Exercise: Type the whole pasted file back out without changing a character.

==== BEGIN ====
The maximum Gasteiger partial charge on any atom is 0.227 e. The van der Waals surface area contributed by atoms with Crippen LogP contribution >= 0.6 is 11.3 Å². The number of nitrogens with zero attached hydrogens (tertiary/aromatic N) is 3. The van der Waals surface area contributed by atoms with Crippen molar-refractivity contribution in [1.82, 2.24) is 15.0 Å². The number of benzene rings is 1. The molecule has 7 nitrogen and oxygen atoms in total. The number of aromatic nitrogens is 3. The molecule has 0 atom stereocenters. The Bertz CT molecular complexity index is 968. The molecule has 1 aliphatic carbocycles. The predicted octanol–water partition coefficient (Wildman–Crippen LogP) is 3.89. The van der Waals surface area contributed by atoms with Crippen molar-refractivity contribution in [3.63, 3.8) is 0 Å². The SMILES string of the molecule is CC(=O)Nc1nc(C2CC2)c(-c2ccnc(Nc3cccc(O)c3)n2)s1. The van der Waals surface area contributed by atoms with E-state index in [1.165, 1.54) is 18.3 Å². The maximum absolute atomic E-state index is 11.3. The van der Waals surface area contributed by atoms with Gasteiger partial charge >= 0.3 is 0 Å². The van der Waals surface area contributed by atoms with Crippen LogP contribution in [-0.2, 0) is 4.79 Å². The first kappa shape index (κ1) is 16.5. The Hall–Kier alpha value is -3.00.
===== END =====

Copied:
The maximum Gasteiger partial charge on any atom is 0.227 e. The van der Waals surface area contributed by atoms with Crippen LogP contribution >= 0.6 is 11.3 Å². The number of nitrogens with zero attached hydrogens (tertiary/aromatic N) is 3. The van der Waals surface area contributed by atoms with Crippen molar-refractivity contribution in [1.82, 2.24) is 15.0 Å². The number of benzene rings is 1. The molecule has 7 nitrogen and oxygen atoms in total. The number of aromatic nitrogens is 3. The molecule has 0 atom stereocenters. The Bertz CT molecular complexity index is 968. The molecule has 1 aliphatic carbocycles. The predicted octanol–water partition coefficient (Wildman–Crippen LogP) is 3.89. The van der Waals surface area contributed by atoms with Crippen molar-refractivity contribution in [3.63, 3.8) is 0 Å². The SMILES string of the molecule is CC(=O)Nc1nc(C2CC2)c(-c2ccnc(Nc3cccc(O)c3)n2)s1. The van der Waals surface area contributed by atoms with E-state index in [1.165, 1.54) is 18.3 Å². The maximum absolute atomic E-state index is 11.3. The van der Waals surface area contributed by atoms with Gasteiger partial charge >= 0.3 is 0 Å². The van der Waals surface area contributed by atoms with Crippen LogP contribution in [-0.2, 0) is 4.79 Å². The first kappa shape index (κ1) is 16.5. The Hall–Kier alpha value is -3.00.